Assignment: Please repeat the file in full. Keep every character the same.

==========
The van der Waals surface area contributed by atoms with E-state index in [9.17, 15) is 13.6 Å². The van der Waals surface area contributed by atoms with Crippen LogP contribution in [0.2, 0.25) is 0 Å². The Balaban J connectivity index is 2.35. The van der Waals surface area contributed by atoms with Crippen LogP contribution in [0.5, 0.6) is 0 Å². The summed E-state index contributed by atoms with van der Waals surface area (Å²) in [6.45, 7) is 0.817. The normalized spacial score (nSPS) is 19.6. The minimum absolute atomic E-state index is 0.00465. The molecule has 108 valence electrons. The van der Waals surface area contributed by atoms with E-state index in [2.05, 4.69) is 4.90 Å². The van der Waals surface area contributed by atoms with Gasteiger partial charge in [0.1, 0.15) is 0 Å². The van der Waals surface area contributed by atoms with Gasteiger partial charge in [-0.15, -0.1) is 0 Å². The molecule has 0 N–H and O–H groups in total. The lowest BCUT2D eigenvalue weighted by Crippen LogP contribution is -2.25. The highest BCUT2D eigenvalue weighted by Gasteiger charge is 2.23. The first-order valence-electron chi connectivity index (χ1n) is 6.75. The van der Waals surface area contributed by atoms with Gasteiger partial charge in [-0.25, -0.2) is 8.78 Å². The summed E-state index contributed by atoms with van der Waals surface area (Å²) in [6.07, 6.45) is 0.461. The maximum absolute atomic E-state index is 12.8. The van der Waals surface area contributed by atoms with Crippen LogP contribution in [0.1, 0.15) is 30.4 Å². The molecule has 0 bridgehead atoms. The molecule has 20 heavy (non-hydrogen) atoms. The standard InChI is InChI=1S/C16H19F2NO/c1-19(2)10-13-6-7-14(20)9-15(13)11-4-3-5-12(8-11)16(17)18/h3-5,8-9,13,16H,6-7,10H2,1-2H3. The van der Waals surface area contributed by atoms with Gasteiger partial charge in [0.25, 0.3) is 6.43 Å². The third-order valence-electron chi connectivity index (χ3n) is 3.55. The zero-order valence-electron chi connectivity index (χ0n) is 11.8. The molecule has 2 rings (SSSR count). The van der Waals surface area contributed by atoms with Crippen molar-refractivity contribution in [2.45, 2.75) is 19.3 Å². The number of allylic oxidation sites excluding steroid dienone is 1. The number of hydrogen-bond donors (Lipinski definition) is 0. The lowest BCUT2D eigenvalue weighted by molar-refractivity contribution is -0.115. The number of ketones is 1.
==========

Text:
The van der Waals surface area contributed by atoms with E-state index in [9.17, 15) is 13.6 Å². The van der Waals surface area contributed by atoms with Crippen LogP contribution in [0.2, 0.25) is 0 Å². The Balaban J connectivity index is 2.35. The van der Waals surface area contributed by atoms with Crippen LogP contribution in [0.5, 0.6) is 0 Å². The summed E-state index contributed by atoms with van der Waals surface area (Å²) in [6.45, 7) is 0.817. The normalized spacial score (nSPS) is 19.6. The minimum absolute atomic E-state index is 0.00465. The molecule has 108 valence electrons. The van der Waals surface area contributed by atoms with E-state index in [2.05, 4.69) is 4.90 Å². The van der Waals surface area contributed by atoms with Gasteiger partial charge in [0.1, 0.15) is 0 Å². The van der Waals surface area contributed by atoms with Gasteiger partial charge in [-0.15, -0.1) is 0 Å². The molecule has 0 N–H and O–H groups in total. The lowest BCUT2D eigenvalue weighted by Crippen LogP contribution is -2.25. The highest BCUT2D eigenvalue weighted by Gasteiger charge is 2.23. The first-order valence-electron chi connectivity index (χ1n) is 6.75. The van der Waals surface area contributed by atoms with Gasteiger partial charge in [-0.25, -0.2) is 8.78 Å². The summed E-state index contributed by atoms with van der Waals surface area (Å²) in [6.07, 6.45) is 0.461. The maximum absolute atomic E-state index is 12.8. The van der Waals surface area contributed by atoms with Crippen LogP contribution in [0.1, 0.15) is 30.4 Å². The molecule has 0 bridgehead atoms. The molecule has 20 heavy (non-hydrogen) atoms. The standard InChI is InChI=1S/C16H19F2NO/c1-19(2)10-13-6-7-14(20)9-15(13)11-4-3-5-12(8-11)16(17)18/h3-5,8-9,13,16H,6-7,10H2,1-2H3. The van der Waals surface area contributed by atoms with Gasteiger partial charge in [0.25, 0.3) is 6.43 Å². The third-order valence-electron chi connectivity index (χ3n) is 3.55. The zero-order valence-electron chi connectivity index (χ0n) is 11.8. The molecule has 2 rings (SSSR count). The van der Waals surface area contributed by atoms with Crippen molar-refractivity contribution in [2.45, 2.75) is 19.3 Å². The number of allylic oxidation sites excluding steroid dienone is 1. The number of hydrogen-bond donors (Lipinski definition) is 0. The lowest BCUT2D eigenvalue weighted by molar-refractivity contribution is -0.115. The number of ketones is 1.